state of the art for encryption depends on the application and the needed security of the data. Financial and health records, at least in the US for example, have defined minimum standards for encryption as established by financial houses or IRS for financial and FDA for medical.
@huntwork - it seems to me that a thing within the IoT connects with the internet only to provide information about itself. I would contrast that with how I perceive Internet nodes, which are more interactive.
@cghaba - Interesting concept of licensing the network. Depends on the "internet" you are tapping into. All apps that I am workiing on, you are defining the captive "internet" and don't have users joining. BUT - there is the possibility of that happening. An example would be a fitness coach and monitor device (or app for your smartphone) that ties into your gym's network. The app is free and the sensors come "free" if you subscribe to the gym's network... Hmmm...
?? So conceptually what is the difference between a thing within the IoT and a node on the actual Internet? Transmission of IoT telemetry through the Internet removes the localization/isolation aspect. So is the definition of an IoT member more of a passive node and an Internet member an active participant, or am I trying to draw a distinction that isn't necessary? Is the IoT (or in extension the InternetS of things) just a logicgal sub-group(s) within the Internet?
@garysxt - I think most of the unique standards in IoT will be somewhere between "open" and ZigBee, much like current IEEE and ISO, ANSI, etc. You pay for the standard info but no licensing-type fees like ZigBee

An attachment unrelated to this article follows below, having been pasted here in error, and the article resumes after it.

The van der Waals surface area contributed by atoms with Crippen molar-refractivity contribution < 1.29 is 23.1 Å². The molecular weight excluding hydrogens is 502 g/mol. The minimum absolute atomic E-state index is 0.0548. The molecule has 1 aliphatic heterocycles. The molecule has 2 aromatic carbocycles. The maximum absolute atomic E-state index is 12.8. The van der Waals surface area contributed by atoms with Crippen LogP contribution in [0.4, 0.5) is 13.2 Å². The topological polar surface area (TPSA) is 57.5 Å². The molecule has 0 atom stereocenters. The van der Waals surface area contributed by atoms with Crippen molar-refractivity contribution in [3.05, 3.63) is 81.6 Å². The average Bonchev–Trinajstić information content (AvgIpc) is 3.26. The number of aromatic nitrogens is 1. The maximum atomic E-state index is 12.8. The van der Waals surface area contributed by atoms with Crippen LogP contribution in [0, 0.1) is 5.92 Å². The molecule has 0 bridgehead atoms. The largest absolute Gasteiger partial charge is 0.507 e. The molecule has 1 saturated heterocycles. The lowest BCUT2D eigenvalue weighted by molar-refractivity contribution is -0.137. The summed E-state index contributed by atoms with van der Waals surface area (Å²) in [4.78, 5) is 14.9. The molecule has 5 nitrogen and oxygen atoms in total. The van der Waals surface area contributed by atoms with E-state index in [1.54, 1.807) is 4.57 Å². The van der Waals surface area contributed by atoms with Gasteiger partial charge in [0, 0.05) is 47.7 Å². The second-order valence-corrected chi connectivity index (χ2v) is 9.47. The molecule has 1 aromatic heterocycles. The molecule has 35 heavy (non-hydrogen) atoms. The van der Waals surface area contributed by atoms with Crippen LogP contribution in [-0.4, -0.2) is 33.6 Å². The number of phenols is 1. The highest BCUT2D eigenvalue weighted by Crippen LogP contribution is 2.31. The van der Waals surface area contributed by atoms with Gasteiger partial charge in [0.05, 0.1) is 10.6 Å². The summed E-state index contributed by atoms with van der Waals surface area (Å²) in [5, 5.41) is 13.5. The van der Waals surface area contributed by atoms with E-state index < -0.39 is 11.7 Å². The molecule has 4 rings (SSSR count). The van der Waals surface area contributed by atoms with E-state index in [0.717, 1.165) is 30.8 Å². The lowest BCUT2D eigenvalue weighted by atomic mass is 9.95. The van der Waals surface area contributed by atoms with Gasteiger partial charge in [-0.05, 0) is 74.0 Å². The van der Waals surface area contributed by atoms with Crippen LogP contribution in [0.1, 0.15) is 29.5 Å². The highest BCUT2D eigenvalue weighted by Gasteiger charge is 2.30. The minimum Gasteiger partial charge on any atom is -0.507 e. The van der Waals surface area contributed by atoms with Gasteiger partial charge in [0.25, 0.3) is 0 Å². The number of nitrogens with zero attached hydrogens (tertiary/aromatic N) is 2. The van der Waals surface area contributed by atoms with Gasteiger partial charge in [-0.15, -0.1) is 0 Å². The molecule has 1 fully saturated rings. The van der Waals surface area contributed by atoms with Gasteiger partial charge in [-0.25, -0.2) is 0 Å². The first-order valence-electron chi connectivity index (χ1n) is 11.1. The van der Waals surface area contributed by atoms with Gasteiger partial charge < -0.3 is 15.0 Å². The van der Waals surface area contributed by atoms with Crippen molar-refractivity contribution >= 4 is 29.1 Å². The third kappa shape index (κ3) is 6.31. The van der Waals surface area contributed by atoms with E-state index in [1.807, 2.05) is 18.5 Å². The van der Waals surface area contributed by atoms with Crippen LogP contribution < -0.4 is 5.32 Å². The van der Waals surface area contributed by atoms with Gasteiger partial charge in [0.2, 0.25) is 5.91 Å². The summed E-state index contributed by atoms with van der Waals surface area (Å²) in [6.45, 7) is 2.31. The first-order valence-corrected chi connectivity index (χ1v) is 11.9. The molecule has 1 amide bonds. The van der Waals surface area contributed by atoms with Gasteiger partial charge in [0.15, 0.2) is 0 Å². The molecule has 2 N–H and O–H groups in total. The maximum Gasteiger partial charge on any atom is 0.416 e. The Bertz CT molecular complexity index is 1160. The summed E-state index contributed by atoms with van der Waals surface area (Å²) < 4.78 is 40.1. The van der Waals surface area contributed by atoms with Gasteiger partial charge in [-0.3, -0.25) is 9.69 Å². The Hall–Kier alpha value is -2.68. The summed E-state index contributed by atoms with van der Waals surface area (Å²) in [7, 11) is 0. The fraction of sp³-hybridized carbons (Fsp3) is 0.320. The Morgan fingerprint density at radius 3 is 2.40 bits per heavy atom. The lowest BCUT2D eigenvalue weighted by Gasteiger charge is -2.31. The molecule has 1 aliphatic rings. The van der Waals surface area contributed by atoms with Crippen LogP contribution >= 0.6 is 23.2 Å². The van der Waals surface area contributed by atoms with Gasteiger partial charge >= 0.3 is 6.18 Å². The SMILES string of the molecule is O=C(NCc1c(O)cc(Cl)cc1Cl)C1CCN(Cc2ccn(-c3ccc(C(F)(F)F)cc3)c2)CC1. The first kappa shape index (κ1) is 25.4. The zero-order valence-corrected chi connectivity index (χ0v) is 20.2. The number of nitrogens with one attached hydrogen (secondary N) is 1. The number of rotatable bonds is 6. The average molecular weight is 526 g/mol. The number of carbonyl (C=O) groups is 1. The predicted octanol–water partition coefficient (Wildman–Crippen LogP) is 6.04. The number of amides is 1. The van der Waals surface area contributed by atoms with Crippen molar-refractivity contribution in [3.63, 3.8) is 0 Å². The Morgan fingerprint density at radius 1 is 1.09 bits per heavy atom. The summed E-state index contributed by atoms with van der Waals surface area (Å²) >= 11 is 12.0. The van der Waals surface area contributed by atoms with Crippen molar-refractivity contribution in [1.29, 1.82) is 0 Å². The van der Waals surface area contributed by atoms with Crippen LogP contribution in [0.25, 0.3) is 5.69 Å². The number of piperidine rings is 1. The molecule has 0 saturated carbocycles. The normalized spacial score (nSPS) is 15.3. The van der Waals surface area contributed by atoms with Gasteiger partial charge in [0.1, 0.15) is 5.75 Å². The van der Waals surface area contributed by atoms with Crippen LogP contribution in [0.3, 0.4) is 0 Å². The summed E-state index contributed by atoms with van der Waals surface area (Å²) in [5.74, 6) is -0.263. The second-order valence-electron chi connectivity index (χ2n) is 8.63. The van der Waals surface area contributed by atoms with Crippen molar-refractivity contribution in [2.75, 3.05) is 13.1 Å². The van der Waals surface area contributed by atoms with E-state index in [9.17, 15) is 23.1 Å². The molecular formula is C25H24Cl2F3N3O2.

Anova is developing laser linking for long-distance point-to-point that might have applicability in Very Large Area networking. Each nodal cluster may be linked in real time, low latency through laser linkages.
If IoT is defined as anything that contains tag (ID), how about RFID tag that is not read from reader yet? They are not in the internet yet. But potential to be in the internet. Should we call this unread tags as IoT?
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In a bid to boost the viability of lithium-based electric car batteries, a team at Lawrence Berkeley National Laboratory has developed a chemistry that could possibly double an EV’s driving range while cutting its battery cost in half.
Using Siemens NX software, a team of engineering students from the University of Michigan built an electric vehicle and raced in the 2013 Bridgestone World Solar Challenge. One of those students blogged for Design News throughout the race.
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